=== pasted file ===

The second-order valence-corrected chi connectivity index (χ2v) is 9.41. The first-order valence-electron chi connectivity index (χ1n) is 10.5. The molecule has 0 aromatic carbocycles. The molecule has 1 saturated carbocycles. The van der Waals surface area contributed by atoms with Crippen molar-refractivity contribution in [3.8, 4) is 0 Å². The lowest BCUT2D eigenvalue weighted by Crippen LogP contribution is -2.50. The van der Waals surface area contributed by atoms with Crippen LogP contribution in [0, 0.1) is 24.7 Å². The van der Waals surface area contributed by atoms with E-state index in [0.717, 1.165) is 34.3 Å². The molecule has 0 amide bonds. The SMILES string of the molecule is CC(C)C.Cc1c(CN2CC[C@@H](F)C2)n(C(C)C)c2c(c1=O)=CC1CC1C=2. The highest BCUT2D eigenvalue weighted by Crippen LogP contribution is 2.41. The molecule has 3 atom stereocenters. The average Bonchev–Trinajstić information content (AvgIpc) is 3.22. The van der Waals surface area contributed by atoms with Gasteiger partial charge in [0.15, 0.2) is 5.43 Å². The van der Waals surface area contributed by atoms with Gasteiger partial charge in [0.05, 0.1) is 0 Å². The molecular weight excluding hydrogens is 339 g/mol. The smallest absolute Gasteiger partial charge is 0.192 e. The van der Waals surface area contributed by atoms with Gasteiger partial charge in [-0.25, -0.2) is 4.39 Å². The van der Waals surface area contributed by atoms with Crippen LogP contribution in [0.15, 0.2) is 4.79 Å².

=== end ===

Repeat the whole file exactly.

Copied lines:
The second-order valence-corrected chi connectivity index (χ2v) is 9.41. The first-order valence-electron chi connectivity index (χ1n) is 10.5. The molecule has 0 aromatic carbocycles. The molecule has 1 saturated carbocycles. The van der Waals surface area contributed by atoms with Crippen molar-refractivity contribution in [3.8, 4) is 0 Å². The lowest BCUT2D eigenvalue weighted by Crippen LogP contribution is -2.50. The van der Waals surface area contributed by atoms with Crippen LogP contribution in [0, 0.1) is 24.7 Å². The van der Waals surface area contributed by atoms with E-state index in [0.717, 1.165) is 34.3 Å². The molecule has 0 amide bonds. The SMILES string of the molecule is CC(C)C.Cc1c(CN2CC[C@@H](F)C2)n(C(C)C)c2c(c1=O)=CC1CC1C=2. The highest BCUT2D eigenvalue weighted by Crippen LogP contribution is 2.41. The molecule has 3 atom stereocenters. The average Bonchev–Trinajstić information content (AvgIpc) is 3.22. The van der Waals surface area contributed by atoms with Gasteiger partial charge in [0.15, 0.2) is 5.43 Å². The van der Waals surface area contributed by atoms with Gasteiger partial charge in [0.05, 0.1) is 0 Å². The molecular weight excluding hydrogens is 339 g/mol. The smallest absolute Gasteiger partial charge is 0.192 e. The van der Waals surface area contributed by atoms with Gasteiger partial charge in [-0.25, -0.2) is 4.39 Å². The van der Waals surface area contributed by atoms with Crippen LogP contribution in [0.15, 0.2) is 4.79 Å².